Waking Up in Corporate America: Interview, Part 2

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I’ve been a long-time subscriber to Epic Living, by Eric Pennington, with his writing about the crossroads of life and work. I was really satisfied to learn that Eric recently published his book, Waking Up in Corporate America: The Seven Secrets That Opened My Eyes, and was eager to hear from Eric himself about the book.

This week, I’ll be interviewing Eric with a question a day — kicking off yesterday with Part 1. It’s all about career management and personal growth, something near and dear to my heart. We’ll have the question, the answer, and some commentary as it relates to our work in cubes.

Question: In your book, Waking Up in Corporate America, you provide readers seven secret principles that helped you navigate and survive in corporate America. How do you think your readers will find hope in these seven secrets?

Eric Pennington: I think many people who are of the non-executive management variety are hungry for hope. Somehow many of those people became statistics (Citigroup reduces workforce by 15,000 or Nationwide reorganizes to better position itself for the future), or worse, forgotten by the organization. The forgotten folks are most at risk, because they are left in a vacuum that most senior and mid-level managers cannot fill. The forgotten tend to spend significant periods of time just carrying on. Like it or not, leaders are responsible for setting the tone of hope.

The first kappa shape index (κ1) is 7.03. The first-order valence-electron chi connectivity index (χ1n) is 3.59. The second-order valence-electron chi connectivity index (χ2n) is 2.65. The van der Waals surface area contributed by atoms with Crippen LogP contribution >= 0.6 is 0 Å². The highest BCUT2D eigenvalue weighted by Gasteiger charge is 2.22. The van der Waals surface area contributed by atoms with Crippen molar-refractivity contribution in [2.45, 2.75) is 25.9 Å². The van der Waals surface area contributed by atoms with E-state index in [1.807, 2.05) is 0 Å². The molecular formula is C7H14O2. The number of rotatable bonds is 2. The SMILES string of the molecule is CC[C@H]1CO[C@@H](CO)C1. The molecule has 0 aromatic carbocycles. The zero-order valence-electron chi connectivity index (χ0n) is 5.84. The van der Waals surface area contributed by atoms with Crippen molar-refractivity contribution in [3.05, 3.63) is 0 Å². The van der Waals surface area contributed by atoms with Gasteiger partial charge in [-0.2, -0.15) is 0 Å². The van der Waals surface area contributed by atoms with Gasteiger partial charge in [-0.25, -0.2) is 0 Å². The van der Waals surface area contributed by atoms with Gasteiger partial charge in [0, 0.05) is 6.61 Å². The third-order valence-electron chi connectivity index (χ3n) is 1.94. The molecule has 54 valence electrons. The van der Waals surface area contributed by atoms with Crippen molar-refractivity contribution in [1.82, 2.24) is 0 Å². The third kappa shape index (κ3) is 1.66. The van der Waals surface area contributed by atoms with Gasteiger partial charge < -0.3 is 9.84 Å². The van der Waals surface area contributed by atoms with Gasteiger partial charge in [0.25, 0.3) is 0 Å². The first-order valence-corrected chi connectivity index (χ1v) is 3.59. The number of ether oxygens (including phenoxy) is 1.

The book offers hope to people at all levels of the organization because the book says: “I know how you feel and think, and you’re not crazy.” Some of the loneliest times I experienced in corporate America were when I was made to feel that either a) there’s nothing you can do about the madness, or, b) Eric — you’re the one with the problem, not the organization. Often we need validation and affirmation to remind us that we’re not crazy. The book speaks to that need. The book also says that Eric Pennington woke up, and the reader gets to connect with me along the way.


I’m particularly pleased that Eric addresses that people are hungry for hope in corporations. There is the job to be done, of course. But corporations have long lost the promise of working to a goal that actually inspires the people that work for them.

Indeed, “employee engagement” is a hot topic in HR circles simply because there is little employee engagement in the workplace today (I’m currently reading that some 40% of employees are not engaged in their work at all, a frightening statistic). Without the engagement, over time, people will lose hope — and engage in their work even less.

With 75% corporate churn and where you have a new manager every 18 months with new “mission” statements every year, it’s really tough to maintain perspective.

Eric’s right: we all need hope.


Eric Pennington is a passionate thought leader who has helped organizations capitalize on the power within their people through sales growth, leadership training/development and Epic conversations. Eric is the author of “Waking Up In Corporate America” and a member of National Speakers Association and Leader to Leader Institute. Read more of Eric’s bio here.

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